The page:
“but really, who wants to go back to the dark ages before labor laws and licensing laws that ensure the people we hire to educate our children aren’t convicted pedophiles? Who really wants to live in a society without taxes”

    But this would imply taking responsibility for her views. By the way, the Dark Ages are usually ascribed to the time period from the fall of the Roman Empire to just before The Renaissance. Child labor laws (in America) did not come into effect until the 1900s. Also, I employ people who work with children. I don’t need government sacrificing my judgment for their arbitrary decrees to make sure I don’t hire pedophiles.

    I, that’s a big I (full responsibility), would love to live in a society without any taxes. You mean all interactions would be through voluntary consent – awesome! – and moral.

    However I might come across on this post, I’m not too worried about it.

    I do want to acknowledge how much value I get out of Penelope’s posts. She is almost always interesting, often informative and always, at the very least, makes me think. I usually read the full discussion (in the comments) of a post that I find either very interesting or highly provocative. I am on the lookout to find people who share my views on education/child rearing and I am very thankful that Penelope provides a place for a high likelihood of that happening.

    I know there will be times when discussion with me could lead to an eventual disagreement with the other party. But I also know I will be civil with that person as long as they don’t directly or even implicitly insult me.

    Aquinas Heard

    • redrock
      redrock says:

      please provide the data to support this statement:
      “Finnish people accept and agree with a certain amount of government intrusion (violation) into their lives.”

      I would go out on a limb and say that everybody living in a state and not on an isolated island (or in the woods far from roadways) is to some degree connected to some kind of government. So, nearly everybody has to some extent to deal with this fact. Some governments are better then others but they are a way how humans organize their lives in large groups in more or less densely packed space. You can suggest to return to tribal communities – but it is unlikely to happen in a time where communication and transportation are as highly developed. You have fortunately in many societies nowadays the freedom to disagree with the government opinions and ideas – you have the freedom to homeschool and to adopt any religious belief you fancy, for example. You say that you can judge for yourself what is right and not right – you will know always what is good to do, labor laws (for example) are only for those who can’t reach this status of knowing. Without any proof and data to link to – I think there are few people who can claim rightfully such incredible insight in all aspects of life.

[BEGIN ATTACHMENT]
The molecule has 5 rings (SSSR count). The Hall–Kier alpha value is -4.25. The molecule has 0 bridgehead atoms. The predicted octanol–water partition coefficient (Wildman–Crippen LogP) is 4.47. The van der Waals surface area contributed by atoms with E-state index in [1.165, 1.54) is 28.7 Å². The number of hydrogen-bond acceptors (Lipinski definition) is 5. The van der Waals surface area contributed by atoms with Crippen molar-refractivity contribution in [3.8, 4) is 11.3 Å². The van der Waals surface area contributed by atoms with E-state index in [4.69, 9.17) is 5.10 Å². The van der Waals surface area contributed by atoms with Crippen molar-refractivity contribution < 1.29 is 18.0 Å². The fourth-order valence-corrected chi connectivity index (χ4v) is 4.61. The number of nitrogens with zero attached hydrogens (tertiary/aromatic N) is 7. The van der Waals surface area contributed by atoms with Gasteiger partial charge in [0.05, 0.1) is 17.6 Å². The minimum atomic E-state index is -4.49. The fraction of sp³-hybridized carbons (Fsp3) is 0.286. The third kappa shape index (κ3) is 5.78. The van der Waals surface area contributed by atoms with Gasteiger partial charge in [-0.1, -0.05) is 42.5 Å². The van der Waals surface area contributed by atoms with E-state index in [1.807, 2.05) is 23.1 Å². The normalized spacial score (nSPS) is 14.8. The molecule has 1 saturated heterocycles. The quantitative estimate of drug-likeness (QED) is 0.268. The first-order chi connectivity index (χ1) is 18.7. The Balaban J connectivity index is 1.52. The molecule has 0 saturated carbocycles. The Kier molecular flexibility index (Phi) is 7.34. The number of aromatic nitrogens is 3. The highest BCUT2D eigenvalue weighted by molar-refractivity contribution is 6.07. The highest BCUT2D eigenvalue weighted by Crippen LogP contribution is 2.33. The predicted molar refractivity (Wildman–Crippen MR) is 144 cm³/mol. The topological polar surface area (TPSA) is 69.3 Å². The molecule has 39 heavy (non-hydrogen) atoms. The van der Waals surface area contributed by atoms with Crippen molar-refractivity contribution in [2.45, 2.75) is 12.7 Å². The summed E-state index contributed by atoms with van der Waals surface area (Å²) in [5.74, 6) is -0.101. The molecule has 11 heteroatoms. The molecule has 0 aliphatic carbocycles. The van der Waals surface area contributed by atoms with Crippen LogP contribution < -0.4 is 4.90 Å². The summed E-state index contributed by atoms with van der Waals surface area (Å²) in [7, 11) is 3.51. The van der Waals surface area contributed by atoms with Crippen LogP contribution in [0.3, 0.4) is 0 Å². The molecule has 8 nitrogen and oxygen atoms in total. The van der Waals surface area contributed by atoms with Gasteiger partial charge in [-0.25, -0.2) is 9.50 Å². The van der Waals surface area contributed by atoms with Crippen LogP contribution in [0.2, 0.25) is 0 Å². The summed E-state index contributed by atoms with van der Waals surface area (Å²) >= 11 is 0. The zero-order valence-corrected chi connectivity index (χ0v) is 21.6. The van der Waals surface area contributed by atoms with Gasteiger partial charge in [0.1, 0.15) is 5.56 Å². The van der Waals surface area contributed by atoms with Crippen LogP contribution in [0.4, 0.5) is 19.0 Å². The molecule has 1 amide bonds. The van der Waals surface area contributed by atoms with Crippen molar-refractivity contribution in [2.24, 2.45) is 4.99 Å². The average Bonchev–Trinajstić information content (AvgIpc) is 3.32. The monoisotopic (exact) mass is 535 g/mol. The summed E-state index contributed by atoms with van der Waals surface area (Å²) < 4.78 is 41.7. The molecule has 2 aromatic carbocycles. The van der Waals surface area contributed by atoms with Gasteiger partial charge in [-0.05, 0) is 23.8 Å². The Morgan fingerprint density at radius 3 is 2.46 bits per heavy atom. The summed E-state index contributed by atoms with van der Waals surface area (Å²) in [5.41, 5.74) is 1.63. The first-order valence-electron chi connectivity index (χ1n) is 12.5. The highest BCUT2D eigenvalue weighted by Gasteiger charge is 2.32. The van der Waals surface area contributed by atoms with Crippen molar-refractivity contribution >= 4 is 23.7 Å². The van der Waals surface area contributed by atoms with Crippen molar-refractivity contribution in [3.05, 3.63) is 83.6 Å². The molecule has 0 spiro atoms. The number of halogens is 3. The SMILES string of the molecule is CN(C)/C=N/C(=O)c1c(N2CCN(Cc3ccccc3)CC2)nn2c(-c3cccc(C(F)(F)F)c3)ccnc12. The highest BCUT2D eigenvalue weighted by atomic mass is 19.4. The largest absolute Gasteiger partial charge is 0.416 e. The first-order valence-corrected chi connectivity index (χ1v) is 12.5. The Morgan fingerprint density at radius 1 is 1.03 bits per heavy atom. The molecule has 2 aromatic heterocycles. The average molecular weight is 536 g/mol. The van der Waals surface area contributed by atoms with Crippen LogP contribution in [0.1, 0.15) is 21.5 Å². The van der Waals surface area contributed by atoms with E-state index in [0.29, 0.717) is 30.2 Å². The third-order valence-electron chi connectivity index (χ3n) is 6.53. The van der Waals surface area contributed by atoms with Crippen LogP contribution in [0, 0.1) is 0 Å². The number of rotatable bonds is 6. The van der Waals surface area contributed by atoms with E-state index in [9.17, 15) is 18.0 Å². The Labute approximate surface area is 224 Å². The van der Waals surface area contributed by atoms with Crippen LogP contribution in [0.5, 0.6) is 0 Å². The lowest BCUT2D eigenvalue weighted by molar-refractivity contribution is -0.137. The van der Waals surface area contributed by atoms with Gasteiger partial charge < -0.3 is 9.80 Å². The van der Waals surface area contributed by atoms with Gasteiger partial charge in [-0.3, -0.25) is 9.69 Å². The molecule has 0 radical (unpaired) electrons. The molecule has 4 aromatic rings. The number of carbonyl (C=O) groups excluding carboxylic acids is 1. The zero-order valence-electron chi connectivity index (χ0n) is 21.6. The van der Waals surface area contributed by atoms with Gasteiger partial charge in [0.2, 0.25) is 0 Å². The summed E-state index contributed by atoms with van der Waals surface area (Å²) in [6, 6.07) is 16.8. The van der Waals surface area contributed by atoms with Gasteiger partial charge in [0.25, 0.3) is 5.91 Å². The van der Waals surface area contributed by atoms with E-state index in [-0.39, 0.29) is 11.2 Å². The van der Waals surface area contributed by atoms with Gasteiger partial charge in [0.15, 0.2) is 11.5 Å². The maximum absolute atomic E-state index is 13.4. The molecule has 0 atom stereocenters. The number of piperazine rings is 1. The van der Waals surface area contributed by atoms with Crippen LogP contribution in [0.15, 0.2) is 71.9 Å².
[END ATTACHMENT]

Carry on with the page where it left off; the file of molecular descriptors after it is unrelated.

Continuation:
• Julia
      Julia says:

      “Julia states Finnish citizens as being the best educated people (in the world?) but provides no links or facts to back it up.”

      Some researcher thoughts on why:

      In picture form:

      Oh heck, here:

      “Oh, and how does the “smallness” of their country’s population factor in? I don’t see how that applies.”

      Consider coming to consensus in a family of 5. Now consider coming to consensus in a family of 300. Find the difference in difficulty there and then multiply by a million.

      ” I employ people who work with children. I don’t need government sacrificing my judgment for their arbitrary decrees to make sure I don’t hire pedophiles.”

      With respect, I wouldn’t let my child near a gymnastics program that relied on one person’s judgment (and confidence in their own judgment) to determine if the teachers were pedophiles.

  15. Aquinas Heard
    Aquinas Heard says:


    Let me start out by saying that I view all of these actions/agencies by/of the US (or state) government as intruding (violating individual rights) in our lives:

    Income Tax, Social Security, Medicare, Medicaid, welfare, The Federal Reserve, OSHA, FDA, SEC, compulsory attendance laws, regulation of private schools, forced funding of public education through taxation (income, sales, and property).

    There are many more examples I could which I think are examples of government intrusion.

    When I said: “Finnish people accept and agree with a certain amount of government intrusion (violation) into their lives,” I meant that as a comparison to the amount of intrusion for which Americans feel comfortable with in their lives. The Scandinavian countries are fairly well known to be “welfare states” and I was using that understanding (known?) as the basis for my comparison.

    I should have been clearer with my earlier post. Whatever ideas were accepted by the majority of the Finnish people in the early 1930-50s, and which would eventually lay the groundwork for their welfare state, are the same ideas which are ultimately responsible on why there is a general agreement on what to put into the infant’s box. I don’t think the smallness of the country explains their general agreement on this issue. Also, for me to judge the homogenous aspect of the Finnish people (culture?), I would need for the people using this term to expand on what they consider the essential characteristics of the Finnish people.